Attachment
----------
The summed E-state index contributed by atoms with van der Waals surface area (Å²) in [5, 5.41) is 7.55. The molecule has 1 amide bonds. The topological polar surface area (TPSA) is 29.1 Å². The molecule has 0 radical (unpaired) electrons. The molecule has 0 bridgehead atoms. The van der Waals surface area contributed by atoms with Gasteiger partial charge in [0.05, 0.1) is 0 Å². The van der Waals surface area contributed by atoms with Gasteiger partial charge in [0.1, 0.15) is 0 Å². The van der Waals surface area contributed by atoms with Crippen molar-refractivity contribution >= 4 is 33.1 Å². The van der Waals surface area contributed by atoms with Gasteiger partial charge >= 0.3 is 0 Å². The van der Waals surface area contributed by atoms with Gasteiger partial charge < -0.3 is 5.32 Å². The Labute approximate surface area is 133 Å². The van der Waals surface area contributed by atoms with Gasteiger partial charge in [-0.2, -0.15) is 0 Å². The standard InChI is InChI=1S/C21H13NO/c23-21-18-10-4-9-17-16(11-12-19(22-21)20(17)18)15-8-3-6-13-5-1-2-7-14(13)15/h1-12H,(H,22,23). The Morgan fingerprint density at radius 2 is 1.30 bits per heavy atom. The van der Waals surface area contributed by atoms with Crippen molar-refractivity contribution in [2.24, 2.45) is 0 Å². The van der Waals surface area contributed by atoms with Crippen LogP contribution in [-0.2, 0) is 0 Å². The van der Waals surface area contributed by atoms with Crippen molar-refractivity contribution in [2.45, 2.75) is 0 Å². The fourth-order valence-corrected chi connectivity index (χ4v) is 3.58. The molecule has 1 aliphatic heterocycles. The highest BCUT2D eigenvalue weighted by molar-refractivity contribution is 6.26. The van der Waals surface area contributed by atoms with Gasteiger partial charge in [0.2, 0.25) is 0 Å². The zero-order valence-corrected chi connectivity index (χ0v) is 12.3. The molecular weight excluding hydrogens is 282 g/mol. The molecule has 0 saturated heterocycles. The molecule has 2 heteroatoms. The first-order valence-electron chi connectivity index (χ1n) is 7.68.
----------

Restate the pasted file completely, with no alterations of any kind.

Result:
The summed E-state index contributed by atoms with van der Waals surface area (Å²) in [5, 5.41) is 7.55. The molecule has 1 amide bonds. The topological polar surface area (TPSA) is 29.1 Å². The molecule has 0 radical (unpaired) electrons. The molecule has 0 bridgehead atoms. The van der Waals surface area contributed by atoms with Gasteiger partial charge in [0.05, 0.1) is 0 Å². The van der Waals surface area contributed by atoms with Gasteiger partial charge in [0.1, 0.15) is 0 Å². The van der Waals surface area contributed by atoms with Crippen molar-refractivity contribution >= 4 is 33.1 Å². The van der Waals surface area contributed by atoms with Gasteiger partial charge >= 0.3 is 0 Å². The van der Waals surface area contributed by atoms with Gasteiger partial charge < -0.3 is 5.32 Å². The Labute approximate surface area is 133 Å². The van der Waals surface area contributed by atoms with Gasteiger partial charge in [-0.2, -0.15) is 0 Å². The standard InChI is InChI=1S/C21H13NO/c23-21-18-10-4-9-17-16(11-12-19(22-21)20(17)18)15-8-3-6-13-5-1-2-7-14(13)15/h1-12H,(H,22,23). The Morgan fingerprint density at radius 2 is 1.30 bits per heavy atom. The van der Waals surface area contributed by atoms with Crippen molar-refractivity contribution in [2.24, 2.45) is 0 Å². The van der Waals surface area contributed by atoms with Crippen LogP contribution in [-0.2, 0) is 0 Å². The van der Waals surface area contributed by atoms with Crippen molar-refractivity contribution in [2.45, 2.75) is 0 Å². The fourth-order valence-corrected chi connectivity index (χ4v) is 3.58. The molecule has 1 aliphatic heterocycles. The highest BCUT2D eigenvalue weighted by molar-refractivity contribution is 6.26. The van der Waals surface area contributed by atoms with Gasteiger partial charge in [0.2, 0.25) is 0 Å². The zero-order valence-corrected chi connectivity index (χ0v) is 12.3. The molecular weight excluding hydrogens is 282 g/mol. The molecule has 0 saturated heterocycles. The molecule has 2 heteroatoms. The first-order valence-electron chi connectivity index (χ1n) is 7.68.